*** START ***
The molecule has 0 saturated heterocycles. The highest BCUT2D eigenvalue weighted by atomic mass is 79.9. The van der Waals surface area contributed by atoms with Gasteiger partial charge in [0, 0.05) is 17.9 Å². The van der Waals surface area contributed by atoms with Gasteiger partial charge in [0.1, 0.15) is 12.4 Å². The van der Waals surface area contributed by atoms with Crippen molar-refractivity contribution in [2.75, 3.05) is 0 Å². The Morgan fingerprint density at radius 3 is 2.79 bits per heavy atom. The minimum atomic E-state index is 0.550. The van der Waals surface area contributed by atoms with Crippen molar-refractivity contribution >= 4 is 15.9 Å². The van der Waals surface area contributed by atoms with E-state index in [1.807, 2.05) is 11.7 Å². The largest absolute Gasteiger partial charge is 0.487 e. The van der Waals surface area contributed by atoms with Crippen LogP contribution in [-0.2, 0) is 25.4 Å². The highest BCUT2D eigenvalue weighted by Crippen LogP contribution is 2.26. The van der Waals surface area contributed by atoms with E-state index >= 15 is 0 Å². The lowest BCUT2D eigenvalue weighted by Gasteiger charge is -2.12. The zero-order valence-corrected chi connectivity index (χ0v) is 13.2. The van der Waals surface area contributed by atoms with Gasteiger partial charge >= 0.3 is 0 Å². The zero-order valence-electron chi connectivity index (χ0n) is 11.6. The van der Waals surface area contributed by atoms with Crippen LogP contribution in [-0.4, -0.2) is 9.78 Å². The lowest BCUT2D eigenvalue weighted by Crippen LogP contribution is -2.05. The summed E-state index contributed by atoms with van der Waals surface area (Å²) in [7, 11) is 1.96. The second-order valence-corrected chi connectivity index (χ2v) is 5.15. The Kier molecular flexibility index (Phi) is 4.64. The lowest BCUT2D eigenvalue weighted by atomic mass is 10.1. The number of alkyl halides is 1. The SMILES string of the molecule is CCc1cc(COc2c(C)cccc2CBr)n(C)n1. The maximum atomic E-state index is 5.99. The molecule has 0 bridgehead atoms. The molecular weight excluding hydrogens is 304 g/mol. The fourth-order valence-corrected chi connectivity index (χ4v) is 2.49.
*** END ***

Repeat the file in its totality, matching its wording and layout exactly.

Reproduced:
The molecule has 0 saturated heterocycles. The highest BCUT2D eigenvalue weighted by atomic mass is 79.9. The van der Waals surface area contributed by atoms with Gasteiger partial charge in [0, 0.05) is 17.9 Å². The van der Waals surface area contributed by atoms with Gasteiger partial charge in [0.1, 0.15) is 12.4 Å². The van der Waals surface area contributed by atoms with Crippen molar-refractivity contribution in [2.75, 3.05) is 0 Å². The Morgan fingerprint density at radius 3 is 2.79 bits per heavy atom. The minimum atomic E-state index is 0.550. The van der Waals surface area contributed by atoms with Crippen molar-refractivity contribution >= 4 is 15.9 Å². The van der Waals surface area contributed by atoms with E-state index in [1.807, 2.05) is 11.7 Å². The largest absolute Gasteiger partial charge is 0.487 e. The van der Waals surface area contributed by atoms with Crippen LogP contribution in [-0.2, 0) is 25.4 Å². The highest BCUT2D eigenvalue weighted by Crippen LogP contribution is 2.26. The van der Waals surface area contributed by atoms with E-state index >= 15 is 0 Å². The lowest BCUT2D eigenvalue weighted by Gasteiger charge is -2.12. The zero-order valence-corrected chi connectivity index (χ0v) is 13.2. The van der Waals surface area contributed by atoms with Gasteiger partial charge >= 0.3 is 0 Å². The zero-order valence-electron chi connectivity index (χ0n) is 11.6. The van der Waals surface area contributed by atoms with Crippen LogP contribution in [-0.4, -0.2) is 9.78 Å². The lowest BCUT2D eigenvalue weighted by Crippen LogP contribution is -2.05. The summed E-state index contributed by atoms with van der Waals surface area (Å²) in [7, 11) is 1.96. The second-order valence-corrected chi connectivity index (χ2v) is 5.15. The Kier molecular flexibility index (Phi) is 4.64. The lowest BCUT2D eigenvalue weighted by atomic mass is 10.1. The number of alkyl halides is 1. The SMILES string of the molecule is CCc1cc(COc2c(C)cccc2CBr)n(C)n1. The maximum atomic E-state index is 5.99. The molecule has 0 bridgehead atoms. The molecular weight excluding hydrogens is 304 g/mol. The fourth-order valence-corrected chi connectivity index (χ4v) is 2.49.